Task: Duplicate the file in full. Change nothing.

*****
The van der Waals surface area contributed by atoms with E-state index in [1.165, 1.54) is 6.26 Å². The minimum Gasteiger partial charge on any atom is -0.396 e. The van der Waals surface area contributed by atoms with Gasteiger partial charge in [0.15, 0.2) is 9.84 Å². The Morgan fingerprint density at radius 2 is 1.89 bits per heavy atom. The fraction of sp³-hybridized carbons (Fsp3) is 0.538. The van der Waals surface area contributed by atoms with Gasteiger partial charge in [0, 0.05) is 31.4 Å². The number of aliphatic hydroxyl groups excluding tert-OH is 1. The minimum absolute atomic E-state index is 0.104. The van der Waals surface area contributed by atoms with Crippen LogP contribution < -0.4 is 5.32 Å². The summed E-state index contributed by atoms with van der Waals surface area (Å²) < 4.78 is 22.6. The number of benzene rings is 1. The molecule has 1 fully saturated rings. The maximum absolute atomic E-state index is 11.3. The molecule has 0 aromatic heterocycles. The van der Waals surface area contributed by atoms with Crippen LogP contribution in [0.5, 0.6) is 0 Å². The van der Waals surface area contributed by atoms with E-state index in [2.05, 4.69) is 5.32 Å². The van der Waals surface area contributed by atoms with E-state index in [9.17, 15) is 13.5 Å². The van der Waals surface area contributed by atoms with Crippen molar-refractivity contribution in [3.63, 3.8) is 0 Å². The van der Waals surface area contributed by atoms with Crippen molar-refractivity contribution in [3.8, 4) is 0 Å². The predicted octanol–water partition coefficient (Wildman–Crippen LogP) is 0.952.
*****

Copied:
The van der Waals surface area contributed by atoms with E-state index in [1.165, 1.54) is 6.26 Å². The minimum Gasteiger partial charge on any atom is -0.396 e. The van der Waals surface area contributed by atoms with Gasteiger partial charge in [0.15, 0.2) is 9.84 Å². The Morgan fingerprint density at radius 2 is 1.89 bits per heavy atom. The fraction of sp³-hybridized carbons (Fsp3) is 0.538. The van der Waals surface area contributed by atoms with Gasteiger partial charge in [0, 0.05) is 31.4 Å². The number of aliphatic hydroxyl groups excluding tert-OH is 1. The minimum absolute atomic E-state index is 0.104. The van der Waals surface area contributed by atoms with Crippen LogP contribution < -0.4 is 5.32 Å². The summed E-state index contributed by atoms with van der Waals surface area (Å²) < 4.78 is 22.6. The number of benzene rings is 1. The molecule has 1 fully saturated rings. The maximum absolute atomic E-state index is 11.3. The molecule has 0 aromatic heterocycles. The van der Waals surface area contributed by atoms with Crippen LogP contribution in [0.5, 0.6) is 0 Å². The van der Waals surface area contributed by atoms with E-state index in [2.05, 4.69) is 5.32 Å². The van der Waals surface area contributed by atoms with E-state index in [9.17, 15) is 13.5 Å². The van der Waals surface area contributed by atoms with Crippen molar-refractivity contribution in [3.63, 3.8) is 0 Å². The van der Waals surface area contributed by atoms with Crippen molar-refractivity contribution in [3.8, 4) is 0 Å². The predicted octanol–water partition coefficient (Wildman–Crippen LogP) is 0.952.